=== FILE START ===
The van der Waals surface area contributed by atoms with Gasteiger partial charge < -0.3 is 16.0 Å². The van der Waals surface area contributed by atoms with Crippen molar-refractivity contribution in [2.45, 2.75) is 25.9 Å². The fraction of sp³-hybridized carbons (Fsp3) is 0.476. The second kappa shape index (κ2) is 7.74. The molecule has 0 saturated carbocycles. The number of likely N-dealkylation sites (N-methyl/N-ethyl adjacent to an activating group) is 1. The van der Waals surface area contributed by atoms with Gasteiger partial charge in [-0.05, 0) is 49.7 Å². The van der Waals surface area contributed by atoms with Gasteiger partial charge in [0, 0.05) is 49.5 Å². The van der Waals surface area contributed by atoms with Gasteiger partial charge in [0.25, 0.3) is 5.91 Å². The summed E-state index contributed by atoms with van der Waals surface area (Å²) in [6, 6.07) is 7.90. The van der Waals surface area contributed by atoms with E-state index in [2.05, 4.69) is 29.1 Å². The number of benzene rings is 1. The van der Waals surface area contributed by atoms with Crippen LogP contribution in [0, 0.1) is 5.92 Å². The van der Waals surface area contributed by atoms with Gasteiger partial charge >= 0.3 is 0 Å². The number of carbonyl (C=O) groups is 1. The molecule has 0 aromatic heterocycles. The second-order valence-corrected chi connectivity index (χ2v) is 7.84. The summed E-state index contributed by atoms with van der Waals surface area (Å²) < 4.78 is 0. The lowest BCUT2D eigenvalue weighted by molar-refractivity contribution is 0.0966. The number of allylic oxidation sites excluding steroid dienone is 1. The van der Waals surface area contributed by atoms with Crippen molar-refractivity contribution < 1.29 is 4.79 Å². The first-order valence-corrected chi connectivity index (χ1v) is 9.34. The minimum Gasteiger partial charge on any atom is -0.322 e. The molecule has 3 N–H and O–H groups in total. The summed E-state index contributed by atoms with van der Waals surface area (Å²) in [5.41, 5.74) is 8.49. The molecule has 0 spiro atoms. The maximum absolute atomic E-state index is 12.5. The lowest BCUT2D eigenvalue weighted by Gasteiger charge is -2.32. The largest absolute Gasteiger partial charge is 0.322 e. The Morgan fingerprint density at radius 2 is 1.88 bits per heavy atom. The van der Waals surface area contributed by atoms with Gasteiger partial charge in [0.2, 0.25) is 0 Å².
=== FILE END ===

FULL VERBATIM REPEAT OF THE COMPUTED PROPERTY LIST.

The van der Waals surface area contributed by atoms with Gasteiger partial charge < -0.3 is 16.0 Å². The van der Waals surface area contributed by atoms with Crippen molar-refractivity contribution in [2.45, 2.75) is 25.9 Å². The fraction of sp³-hybridized carbons (Fsp3) is 0.476. The second kappa shape index (κ2) is 7.74. The molecule has 0 saturated carbocycles. The number of likely N-dealkylation sites (N-methyl/N-ethyl adjacent to an activating group) is 1. The van der Waals surface area contributed by atoms with Gasteiger partial charge in [-0.05, 0) is 49.7 Å². The van der Waals surface area contributed by atoms with Gasteiger partial charge in [0, 0.05) is 49.5 Å². The van der Waals surface area contributed by atoms with Gasteiger partial charge in [0.25, 0.3) is 5.91 Å². The summed E-state index contributed by atoms with van der Waals surface area (Å²) in [6, 6.07) is 7.90. The van der Waals surface area contributed by atoms with E-state index in [2.05, 4.69) is 29.1 Å². The number of benzene rings is 1. The van der Waals surface area contributed by atoms with Crippen LogP contribution in [0, 0.1) is 5.92 Å². The van der Waals surface area contributed by atoms with Gasteiger partial charge >= 0.3 is 0 Å². The number of carbonyl (C=O) groups is 1. The molecule has 0 aromatic heterocycles. The second-order valence-corrected chi connectivity index (χ2v) is 7.84. The summed E-state index contributed by atoms with van der Waals surface area (Å²) < 4.78 is 0. The lowest BCUT2D eigenvalue weighted by molar-refractivity contribution is 0.0966. The number of allylic oxidation sites excluding steroid dienone is 1. The van der Waals surface area contributed by atoms with Crippen molar-refractivity contribution < 1.29 is 4.79 Å². The first-order valence-corrected chi connectivity index (χ1v) is 9.34. The minimum Gasteiger partial charge on any atom is -0.322 e. The molecule has 3 N–H and O–H groups in total. The summed E-state index contributed by atoms with van der Waals surface area (Å²) in [5.41, 5.74) is 8.49. The molecule has 0 spiro atoms. The maximum absolute atomic E-state index is 12.5. The lowest BCUT2D eigenvalue weighted by Gasteiger charge is -2.32. The largest absolute Gasteiger partial charge is 0.322 e. The Morgan fingerprint density at radius 2 is 1.88 bits per heavy atom. The van der Waals surface area contributed by atoms with Gasteiger partial charge in [0.2, 0.25) is 0 Å².